Decisional Christianity

As I talk to people I often here the terms “accepted Jesus” or “made a decision for Jesus” or “invited Jesus into my heart” when referring to salvation. Whenever I hear it, you’d think as a pastor I would celebrate, but the reality is, it saddens me to some extent.

It saddens me first of all that we use unbiblical terms to teach people about salvation in Jesus. Nowhere in the Bible are we taught to “accept Jesus” or “invite Him into your heart”, but in our attempt to make salvation as easy as possible, modern evangelism has come up with these terms which do great harm to the church. There are many problems here. First, to accept Jesus puts man on the judge’s seat. We evaluate Jesus, we examine the evidence and determine if Jesus is acceptable to us. The Bible teaches just the opposite. He is the judge, and we stand before the court of His authority. “Invite Jesus into your heart”, well how do you know He accepted your invitation? How do you know He came in? This is why we see people rededicating their recently rededicated lives to Jesus with what seems to be no effect on them.

It also saddens me because through teaching like this, we have filled the church with people who have “made decisions” but who do not truly believe. We have filled the church with tares rather than wheat. We have people representing Jesus to our world, for this is what a Christian is, who have no idea who Jesus even is. Easy believism is so harmful to the church, and sadly, I’m not talking about liberal churches here, but evangelical churches that are supposed to be the pillar of truth to the world around them.

Decisional Christianity always points back to a time when… back to that day you said the prayer. That occasion when you raised your hand or walked the isle. That moment gives people a sense of security knowing they have “done it”. The New Testament never exhorts us to look back to a moment in history to see if we are saved, instead, it always points us to look at the present moment. Not “did you believe”, but right now, at this moment, do you believe. It doesn’t say examine your past, it tells us to examine ourselves now to see if we are in the faith. “For God so loved the world that He gave His One and only Son that whoever “believes” (present tense) shall not perish”. Do you believe right now? This is the question. But alas, the majority of churches in our day don’t preach these Biblical truths, but rather invite people to make a decision.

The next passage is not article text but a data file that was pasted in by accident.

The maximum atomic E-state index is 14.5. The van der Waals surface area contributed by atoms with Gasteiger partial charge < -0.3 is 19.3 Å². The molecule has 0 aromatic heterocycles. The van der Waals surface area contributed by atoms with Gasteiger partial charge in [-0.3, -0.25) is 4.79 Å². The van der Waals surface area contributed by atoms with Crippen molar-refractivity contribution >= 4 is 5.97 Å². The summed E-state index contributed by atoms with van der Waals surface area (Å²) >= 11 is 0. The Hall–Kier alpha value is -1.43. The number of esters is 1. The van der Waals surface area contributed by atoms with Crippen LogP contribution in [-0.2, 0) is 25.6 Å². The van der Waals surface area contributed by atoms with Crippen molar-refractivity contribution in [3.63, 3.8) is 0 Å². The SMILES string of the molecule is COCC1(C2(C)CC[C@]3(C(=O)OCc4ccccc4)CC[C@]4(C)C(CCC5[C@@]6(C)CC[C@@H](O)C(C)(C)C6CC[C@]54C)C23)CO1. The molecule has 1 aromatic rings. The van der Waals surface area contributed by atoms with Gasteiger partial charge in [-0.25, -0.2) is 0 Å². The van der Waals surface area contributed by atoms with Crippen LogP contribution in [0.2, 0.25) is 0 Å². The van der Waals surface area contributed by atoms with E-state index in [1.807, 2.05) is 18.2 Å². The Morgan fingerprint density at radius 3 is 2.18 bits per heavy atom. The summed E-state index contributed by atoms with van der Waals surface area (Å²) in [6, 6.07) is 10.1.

Leonard Ravenhill, one of the great preachers of the 1900’s said this regarding decisional Christianity: “The sinner’s prayer has sent more people to hell than all the bars in the world.” I think he is right. People that have a false sense of security don’t need concern themselves about their eternal destiny, and many pastors around the world are totally happy to allow these in their churches to live believing themselves saved, when they are not.

In a conversation this past week with one man I know, speaking on this very topic, the man said to me, “but wait, aren’t people saved through ministries that teach these things”. The answer is yes, in spite of our lack of faithfulness to the Word, God does still save people through these ministries where pastors teach such things. In spite of our teaching. What if we were faithful to the word of God? What if we preached His word like He gave it to us? Is it possible that He would no longer have to work in spite of us and instead could bless our ministries?

So rather than teach people to make a decision for Jesus, let’s just stick to using Biblical language. Let’s call them to repent. Let’s present the real Jesus to them, the High and Holy Jesus, the Jesus that died to make propitiation for sin, and let’s call them to believe. To believe is so much more than just to agree with the principle. It includes the idea of trust and submission. To believe includes the necessity of not just believing anything, but believing in who Jesus is. I mean who He really is. Belief in anyone other than who He really is won’t save. So who is He? He is Savior, Man and God, redeemer, rescuer, King. He is Lord. There is no belief where these truths are not received and kept. If we stick to this, the church can’t go wrong. And when you hear people make references to this decisional Christianity, make sure they know the truth of the Gospel by sharing the true nature of saving faith.

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